Gunnar Gren

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Gunnar Gren
Gunnar Gren 1958.jpg
Gunnar Gren during the FIFA World Cup in Sweden in June 1958
Personal information
Full name Johan Gunnar Gren
Date of birth 31 October 1920
Place of birth Gothenburg, Sweden
Date of death 10 November 1991(1991-11-10) (aged 71)
Place of death Gothenburg, Sweden
Height 1.75 m (5 ft 9 in)
Position(s) Forward, Attacking midfielder
Youth career
Silverkällans IK
BK Strix
Lindholmens BK
Senior career*
Years Team Apps (Gls)
1937–1940 Gårda BK 54 (16)
1941–1949 IFK Göteborg 168 (79)
1949–1953 A.C. Milan 133 (38)
1953–1955 AC Fiorentina 55 (5)
1955–1956 Genoa CFC 29 (2)
1956–1957 Örgryte IS 4 (0)
1963–1964 GAIS 22 (2)
1976 IK Oddevold 1 (0)
Total 466 (142)
National team
1939–1956 Sweden B 2 (0)
1940–1958 Sweden 57 (32)
Teams managed
1952 A.C. Milan
1956–1959 Örgryte IS
1960 IFK Göteborg
1963–1964 GAIS
1965–1966 IFK Värnamo
1967 Redbergslids IK
1968–1969 GAIS
1970 Skogens IF
1973 Fässbergs IF
1976 IK Oddevold
*Club domestic league appearances and goals

Johan Gunnar Gren (pronounced [ˈɡɵ̌nːar ˈɡreːn]; 31 October 1920 – 10 November 1991)[1] was a Swedish professional football player and coach. He is best remembered for playing for IFK Göteborg and A.C. Milan.

A creative forward, known for his technical skill, vision, tactical intelligence, and passing ability as a playmaker, he was part of the famous "Gre-No-Li" trio of forwards at Milan and the Sweden national team. He was also capable of playing as an attacking midfielder, as an offensive–minded central midfielder, known as the mezzala role in Italian football jargon, or even as a striker.[2][3]

A full international between 1940 and 1958, he won 57 caps and scored 32 goals for the Sweden national team. He was a part of the Sweden team that won gold at the 1948 Summer Olympics, as well as the team that finished second at the 1958 FIFA World Cup. In 1946, he was awarded Guldbollen as Sweden's best footballer of the year. Gren is considered to be one of Sweden's greatest and most prolific football players; a statue has been erected in his honor outside Gamla Ullevi stadium.

Early years[edit]

Gren was born on 31 October 1920 to parents Johan Olsson and Gerda Maria Olsson. Gren, a son of a carpenter, grew up in Majorna, Gothenburg.[4] From a young age, Gren excelled in football. On 7 October 1934, Gothenburg Football Association President Carl 'Ceve' Linde held a juggling contest. He won his first sporting prize – a bronze plaque. Göteborgs Sport Bladet wrote about 13-year-old Gren's skills and how he outshone some of the big boys in the national league. The then, 13-year-old Gren played for Bollklubben Strix.[4] During his youth, he played for Lindholmens BK and GAIK before playing Gårda BK.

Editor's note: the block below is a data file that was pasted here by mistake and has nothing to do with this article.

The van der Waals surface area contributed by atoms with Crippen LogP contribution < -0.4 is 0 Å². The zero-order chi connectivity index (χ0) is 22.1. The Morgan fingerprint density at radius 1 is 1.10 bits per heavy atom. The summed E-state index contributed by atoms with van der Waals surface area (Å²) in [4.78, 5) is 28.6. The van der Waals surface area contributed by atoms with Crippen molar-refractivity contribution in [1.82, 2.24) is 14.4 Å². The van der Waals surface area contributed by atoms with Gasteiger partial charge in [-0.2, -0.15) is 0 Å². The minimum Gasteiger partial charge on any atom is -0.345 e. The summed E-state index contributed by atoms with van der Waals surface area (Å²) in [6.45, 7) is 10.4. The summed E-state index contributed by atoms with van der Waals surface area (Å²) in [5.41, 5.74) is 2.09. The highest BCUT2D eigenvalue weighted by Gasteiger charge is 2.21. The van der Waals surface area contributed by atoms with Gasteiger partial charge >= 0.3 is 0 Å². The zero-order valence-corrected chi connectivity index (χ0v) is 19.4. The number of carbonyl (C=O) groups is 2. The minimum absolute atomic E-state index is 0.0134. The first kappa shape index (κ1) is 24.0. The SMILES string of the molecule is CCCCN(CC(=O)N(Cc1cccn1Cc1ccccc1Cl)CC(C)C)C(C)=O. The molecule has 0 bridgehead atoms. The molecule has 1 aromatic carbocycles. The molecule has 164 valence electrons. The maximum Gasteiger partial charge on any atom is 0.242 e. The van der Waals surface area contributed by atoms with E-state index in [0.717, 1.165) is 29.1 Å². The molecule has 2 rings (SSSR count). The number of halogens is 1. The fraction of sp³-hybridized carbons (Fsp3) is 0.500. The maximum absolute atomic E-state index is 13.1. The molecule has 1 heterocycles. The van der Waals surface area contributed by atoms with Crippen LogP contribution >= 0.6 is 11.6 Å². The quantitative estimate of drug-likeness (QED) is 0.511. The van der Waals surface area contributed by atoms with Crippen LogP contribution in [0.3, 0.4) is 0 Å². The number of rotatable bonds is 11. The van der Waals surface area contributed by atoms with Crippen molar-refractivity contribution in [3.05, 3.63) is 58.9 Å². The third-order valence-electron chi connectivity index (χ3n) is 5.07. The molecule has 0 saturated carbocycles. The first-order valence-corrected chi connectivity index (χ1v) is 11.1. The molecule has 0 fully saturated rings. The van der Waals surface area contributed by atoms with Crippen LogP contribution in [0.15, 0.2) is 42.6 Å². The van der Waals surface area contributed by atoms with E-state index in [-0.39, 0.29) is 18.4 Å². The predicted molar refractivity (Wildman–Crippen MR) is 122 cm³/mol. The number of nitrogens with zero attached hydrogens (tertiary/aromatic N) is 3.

Club career[edit]

Gårda BK[edit]

In 1937 he started playing for Gårda BK. He made his Allsvenskan debut on 1 May 1938 against Malmö FF which resulted in a scoreless draw. During his time there, he played a total of 54 matches scoring 16 goals.[5]

IFK Göteborg[edit]

In 1941, he was recruited by IFK Gothenburg. During his time in the club, Gren won one national championships in the 1941/42 season and was top scorer in 1947. He won the first ever Guldbollen in 1946.[6] His first league match for IFK was in August 1941, IFK played against Gårda BK winning 6–1 with Gren scoring the first goal.[7] His last league game for IFK was on 6 June 1949 versus IFK Norrköping at Gamla Ullevi in which Gothenburg lost 0–1.[8] He had played 164 matches for IFK and scored 78 goals.

AC Milan[edit]

On 11 September 1949, he debuted for A.C. Milan against Sampdoria, with Milan winning 1–3. During his time with Milan, he became the 'Gre' part of the famous Gre-No-Li trio with his Swedish teammates Gunnar Nordahl ('No') and Nils Liedholm ('Li').[9] He also earned the nickname the "Il Professore" which is Italian for "the professor".[10] While at A.C. Milan, he won the league title for the 1950/51 season. He made 133 appearances in Serie A and scored 38 goals.[11] Gren also managed AC Milan in 1952 before moving to AC Fiorentina.

AC Fiorentina / Genoa CFC / Örgryte IS[edit]